"Did you take sterioids? Yeah, 'bout a cup. Cup and a half."- Will Ferrel
"Absorb what is useful; reject what is useless"- Bruce Lee
Yup, I jumped on the Blog-bandwagon too.
This blog will be filled mostly with ultimate-specific workouts as well as post-tourney recaps and other nonsensical nonsense that I feel like writing about.
The past few months have been really exciting in terms of gaining further advanced knowledge in sports-movement. I've been voraciously consuming any piece of info I can come across in order to become bigger, faster, stronger for the upcoming season. Well, not bigger, but you know what I mean. Fortunately my great friend Chris (who's the best workout partner ever and 'bout damn near my twin) and I have been constructing an ultimate-specific workout program using the techniques and knowledge from Athlete's Performance, the training center based out of the Home Depot Center in Carson. These is the company that trains Beckham, gets the Phoenix Sun's in shape for the Run n' Gun, and gets the NFL rooks ready for the combines. If you don't know about the combines, it is the purest test of a football players athletic ability. They test you on everything from 40-yrd dash, vertical leap, shuttle run, bench-press...etc. Even your gait is analyzed. That part always reminds me of a horse on show, they make the player simply walk across the room and back. Apparently biomechanic experts can predict how fast a player could be just by their walk. Performing well there single-handedly determines their draft status and size of their signing bonus.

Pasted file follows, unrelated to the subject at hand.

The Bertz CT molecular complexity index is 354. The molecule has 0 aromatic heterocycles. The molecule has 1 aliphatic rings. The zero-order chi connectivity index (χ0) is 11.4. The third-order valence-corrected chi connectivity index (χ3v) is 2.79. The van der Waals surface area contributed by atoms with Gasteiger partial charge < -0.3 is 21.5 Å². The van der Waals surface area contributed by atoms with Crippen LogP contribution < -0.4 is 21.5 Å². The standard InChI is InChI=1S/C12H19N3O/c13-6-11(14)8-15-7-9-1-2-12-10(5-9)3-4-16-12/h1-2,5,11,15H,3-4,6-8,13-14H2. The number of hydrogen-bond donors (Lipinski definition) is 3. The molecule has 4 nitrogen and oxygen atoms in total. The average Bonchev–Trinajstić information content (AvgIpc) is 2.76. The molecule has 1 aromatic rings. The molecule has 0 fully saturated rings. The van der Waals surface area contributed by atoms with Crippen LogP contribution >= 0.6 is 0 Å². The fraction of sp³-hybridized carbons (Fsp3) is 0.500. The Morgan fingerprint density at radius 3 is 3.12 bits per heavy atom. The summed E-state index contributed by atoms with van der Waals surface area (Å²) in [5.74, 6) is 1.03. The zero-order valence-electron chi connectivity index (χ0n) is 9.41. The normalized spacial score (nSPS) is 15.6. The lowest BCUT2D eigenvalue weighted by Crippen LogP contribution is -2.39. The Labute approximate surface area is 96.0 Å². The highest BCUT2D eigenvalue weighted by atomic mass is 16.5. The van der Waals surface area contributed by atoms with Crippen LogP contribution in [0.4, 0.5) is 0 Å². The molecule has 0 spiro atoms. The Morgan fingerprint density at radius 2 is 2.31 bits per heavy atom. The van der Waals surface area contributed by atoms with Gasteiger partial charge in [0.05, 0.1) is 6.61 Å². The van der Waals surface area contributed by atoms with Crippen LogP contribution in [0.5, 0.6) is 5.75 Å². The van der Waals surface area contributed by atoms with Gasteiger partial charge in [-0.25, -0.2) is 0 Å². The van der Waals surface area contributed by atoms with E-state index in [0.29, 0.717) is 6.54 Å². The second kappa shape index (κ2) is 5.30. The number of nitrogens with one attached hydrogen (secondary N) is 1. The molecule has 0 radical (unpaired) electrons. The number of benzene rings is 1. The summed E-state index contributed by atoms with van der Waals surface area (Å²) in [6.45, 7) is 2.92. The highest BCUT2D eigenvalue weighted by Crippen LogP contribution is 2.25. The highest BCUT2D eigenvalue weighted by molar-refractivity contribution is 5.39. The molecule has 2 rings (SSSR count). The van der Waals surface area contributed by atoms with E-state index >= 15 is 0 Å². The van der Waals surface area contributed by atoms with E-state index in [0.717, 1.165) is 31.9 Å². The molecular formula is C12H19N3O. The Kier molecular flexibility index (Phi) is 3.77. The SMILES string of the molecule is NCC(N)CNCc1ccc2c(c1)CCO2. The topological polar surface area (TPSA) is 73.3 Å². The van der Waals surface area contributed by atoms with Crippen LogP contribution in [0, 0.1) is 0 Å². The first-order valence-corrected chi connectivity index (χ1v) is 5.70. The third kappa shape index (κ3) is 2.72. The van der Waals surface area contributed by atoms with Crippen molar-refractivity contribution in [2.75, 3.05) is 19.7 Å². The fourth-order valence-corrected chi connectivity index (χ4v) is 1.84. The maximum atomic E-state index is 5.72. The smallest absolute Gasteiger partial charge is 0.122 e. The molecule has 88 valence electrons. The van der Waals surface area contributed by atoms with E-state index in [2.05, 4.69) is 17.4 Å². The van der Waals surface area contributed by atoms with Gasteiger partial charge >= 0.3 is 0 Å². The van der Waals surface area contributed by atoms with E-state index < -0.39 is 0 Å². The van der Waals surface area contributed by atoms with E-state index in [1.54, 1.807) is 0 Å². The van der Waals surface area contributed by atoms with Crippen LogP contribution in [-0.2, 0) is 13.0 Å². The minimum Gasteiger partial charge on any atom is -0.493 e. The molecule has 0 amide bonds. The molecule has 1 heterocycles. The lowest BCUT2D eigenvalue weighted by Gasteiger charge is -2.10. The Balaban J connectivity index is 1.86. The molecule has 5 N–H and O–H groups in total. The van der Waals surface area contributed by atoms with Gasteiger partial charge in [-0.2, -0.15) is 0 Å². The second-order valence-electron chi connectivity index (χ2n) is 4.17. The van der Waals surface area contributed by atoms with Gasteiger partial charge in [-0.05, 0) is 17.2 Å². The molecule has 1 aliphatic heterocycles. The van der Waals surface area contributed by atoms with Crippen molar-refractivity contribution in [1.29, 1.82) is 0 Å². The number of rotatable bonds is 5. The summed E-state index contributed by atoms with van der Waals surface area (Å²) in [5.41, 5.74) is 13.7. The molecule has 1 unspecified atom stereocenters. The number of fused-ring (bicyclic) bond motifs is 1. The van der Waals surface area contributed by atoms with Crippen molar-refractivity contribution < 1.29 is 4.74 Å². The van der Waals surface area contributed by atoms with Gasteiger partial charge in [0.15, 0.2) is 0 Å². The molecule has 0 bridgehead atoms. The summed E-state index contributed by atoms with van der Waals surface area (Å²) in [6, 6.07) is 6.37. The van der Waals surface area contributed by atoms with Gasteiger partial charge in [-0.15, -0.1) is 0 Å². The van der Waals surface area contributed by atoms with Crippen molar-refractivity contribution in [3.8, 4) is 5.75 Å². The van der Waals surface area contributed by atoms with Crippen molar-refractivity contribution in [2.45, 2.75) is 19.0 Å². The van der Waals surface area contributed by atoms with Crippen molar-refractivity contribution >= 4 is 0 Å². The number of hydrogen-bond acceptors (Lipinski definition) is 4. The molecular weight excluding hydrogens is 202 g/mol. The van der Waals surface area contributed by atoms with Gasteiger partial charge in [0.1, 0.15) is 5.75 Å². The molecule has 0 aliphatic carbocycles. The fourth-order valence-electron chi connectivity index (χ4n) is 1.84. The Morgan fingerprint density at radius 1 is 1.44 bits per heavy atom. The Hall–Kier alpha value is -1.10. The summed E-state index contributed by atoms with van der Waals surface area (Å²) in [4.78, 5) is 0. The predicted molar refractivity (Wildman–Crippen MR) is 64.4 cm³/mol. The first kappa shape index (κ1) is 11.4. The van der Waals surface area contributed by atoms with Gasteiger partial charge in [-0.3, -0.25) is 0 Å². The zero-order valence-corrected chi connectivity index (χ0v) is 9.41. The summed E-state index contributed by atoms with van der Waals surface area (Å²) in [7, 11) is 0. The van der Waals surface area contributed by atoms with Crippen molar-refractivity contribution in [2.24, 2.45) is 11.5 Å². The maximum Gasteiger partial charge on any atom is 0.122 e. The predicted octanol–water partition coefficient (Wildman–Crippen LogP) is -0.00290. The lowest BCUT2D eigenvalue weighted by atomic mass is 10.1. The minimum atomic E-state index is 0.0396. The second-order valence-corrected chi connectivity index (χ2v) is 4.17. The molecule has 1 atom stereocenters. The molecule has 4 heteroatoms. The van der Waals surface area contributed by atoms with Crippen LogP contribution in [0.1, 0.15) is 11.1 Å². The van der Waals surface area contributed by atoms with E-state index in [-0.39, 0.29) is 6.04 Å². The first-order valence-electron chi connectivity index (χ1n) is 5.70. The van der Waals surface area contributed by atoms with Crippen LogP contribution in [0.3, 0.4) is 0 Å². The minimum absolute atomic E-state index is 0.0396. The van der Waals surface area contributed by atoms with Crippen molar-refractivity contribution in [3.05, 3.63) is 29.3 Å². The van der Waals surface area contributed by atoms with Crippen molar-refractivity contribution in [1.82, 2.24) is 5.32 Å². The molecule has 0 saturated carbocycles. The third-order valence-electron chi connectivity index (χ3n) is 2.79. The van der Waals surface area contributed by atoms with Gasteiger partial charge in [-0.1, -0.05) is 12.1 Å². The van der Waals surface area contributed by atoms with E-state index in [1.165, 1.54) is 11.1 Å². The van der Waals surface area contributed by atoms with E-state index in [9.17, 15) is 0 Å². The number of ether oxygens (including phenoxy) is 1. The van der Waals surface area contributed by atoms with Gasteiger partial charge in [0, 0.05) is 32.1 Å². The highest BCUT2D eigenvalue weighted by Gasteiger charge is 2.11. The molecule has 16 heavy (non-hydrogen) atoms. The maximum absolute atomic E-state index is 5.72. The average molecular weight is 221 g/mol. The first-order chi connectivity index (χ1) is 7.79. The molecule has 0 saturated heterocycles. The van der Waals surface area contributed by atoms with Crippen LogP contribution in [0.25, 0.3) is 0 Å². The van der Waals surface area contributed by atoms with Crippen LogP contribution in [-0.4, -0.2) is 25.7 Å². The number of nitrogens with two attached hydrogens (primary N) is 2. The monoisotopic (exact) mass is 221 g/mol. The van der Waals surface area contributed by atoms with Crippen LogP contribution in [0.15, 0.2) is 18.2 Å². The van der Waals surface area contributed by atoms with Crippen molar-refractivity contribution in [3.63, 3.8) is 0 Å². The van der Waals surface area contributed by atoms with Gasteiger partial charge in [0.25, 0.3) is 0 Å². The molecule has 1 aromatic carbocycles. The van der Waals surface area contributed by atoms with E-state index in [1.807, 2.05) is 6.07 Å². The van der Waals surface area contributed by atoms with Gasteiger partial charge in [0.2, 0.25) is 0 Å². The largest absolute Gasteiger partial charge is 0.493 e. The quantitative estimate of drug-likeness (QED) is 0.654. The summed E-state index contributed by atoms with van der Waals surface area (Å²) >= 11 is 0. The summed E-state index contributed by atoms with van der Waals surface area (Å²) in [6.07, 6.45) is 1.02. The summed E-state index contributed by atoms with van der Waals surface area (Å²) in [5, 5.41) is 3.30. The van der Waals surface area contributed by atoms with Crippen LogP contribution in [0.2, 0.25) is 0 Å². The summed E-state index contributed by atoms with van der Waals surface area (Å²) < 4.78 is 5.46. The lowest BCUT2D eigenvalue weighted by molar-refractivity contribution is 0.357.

Simply put, Athlete's Performance is the foremost authority in the world of athletic movement, and the stuff they come up with is jaw-droppingly brilliant, functional, and makes so much sense when applied onto the field. Chris is a baseball coach and teacher at a local HS and was able to attend a week-long training session and learned exactly what they teach the pros from the leaders of the industry. We have since then been training twice a week together and I get to absorb all this information from a top-notch teacher. I couldn't have asked for a better situation (other than attending the course myself, obviously).